Golden Gate Park and Sore Feet

Historically, I will spend solo city trips walking until my feet bleed. Usually, I am not wearing the right shoes. In this case, I thankfully do not have bleeding feet. They are just very sore and blistered. I have learned that Allbirds are extremely comfortable, but they are not made for walking nine miles in a day. Lesson learned.

The nine mile walk, however, was terrific. I started out downtown San Francisco, in the SOMA neighborhood and walked east until I reached the Golden Gate Park. It was a beautiful day, low 70’s and sunny, and I wished I had something other than jeans. As I moved further west towards the coast, the weather shifted to 60 and foggy. I was cold even with my sweater. From the warmth to the cool, I visited the Conservatory of Flowers, California Academy of Sciences (though I opted not to go in because I didn’t have the 3-4 hours of time recommended by Yelp), the Japanese Tea Garden (which had a strange $9 entrance fee, but was generally worth it), Strawberry Hill (a small island in the middle of the park), and the quieter area west of State Route 1 which bisects the park.

Getting back to dinner, I took the N trolley, which took me through the quant Sunset District and by the Duboce dog park. Of course, I elected to get off one stop early and visit the dog park before going to dinner.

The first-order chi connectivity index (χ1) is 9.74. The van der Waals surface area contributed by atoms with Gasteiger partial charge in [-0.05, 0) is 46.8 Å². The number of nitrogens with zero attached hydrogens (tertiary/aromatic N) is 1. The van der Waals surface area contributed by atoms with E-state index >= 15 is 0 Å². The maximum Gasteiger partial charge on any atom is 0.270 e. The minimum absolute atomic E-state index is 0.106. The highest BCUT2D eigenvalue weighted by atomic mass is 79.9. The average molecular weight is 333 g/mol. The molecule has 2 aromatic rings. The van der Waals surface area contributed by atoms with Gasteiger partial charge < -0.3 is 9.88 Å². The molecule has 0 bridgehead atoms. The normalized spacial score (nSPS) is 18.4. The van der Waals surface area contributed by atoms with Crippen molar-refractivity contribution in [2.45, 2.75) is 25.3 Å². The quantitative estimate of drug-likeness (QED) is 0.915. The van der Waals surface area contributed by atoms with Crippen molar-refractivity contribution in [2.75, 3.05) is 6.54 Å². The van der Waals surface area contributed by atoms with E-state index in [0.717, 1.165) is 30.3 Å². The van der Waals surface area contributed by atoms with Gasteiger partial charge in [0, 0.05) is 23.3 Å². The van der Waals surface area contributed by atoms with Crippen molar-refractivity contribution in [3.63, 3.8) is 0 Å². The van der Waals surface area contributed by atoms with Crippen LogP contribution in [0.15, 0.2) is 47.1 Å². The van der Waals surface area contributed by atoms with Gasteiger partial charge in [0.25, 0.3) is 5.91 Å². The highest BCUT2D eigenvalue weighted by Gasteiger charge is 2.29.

One thing to note, which I don’t have any photos of, is the massive inequality on full display in downtown San Francisco. It is less a stretch than I want it to be to say that most people I saw downtown were either homeless or millionaires. There were two completely different worlds, living right on top of one another not even seeing each other. I have seen this environment in the past, but not in a developed country.

Earlier this week, I finished Rutger Bregman’s book in which he outlines and advocates for a universal basic income. He argues that the poor are poor because they don’t have money—that they lack capital to move out of poverty. Citing many studies, he shows that giving the poor (in some cases the homeless) money with no strings attached actually reduces public spending and shrinks the government—in this case policing costs, sanitation costs, and court costs. That San Francisco, a progressive city in a progressive state, has failed so horribly at solving homeless and inequality is disheartening. San Francisco has always been a city of change. Perhaps it will soon take the lead in helping the homeless find homes and reducing inequality.

Of note, once I walked a few blocks outside of the downtown area, I no longer saw this inequality. Though it was overwhelming downtown, it does not permeate the entire city.

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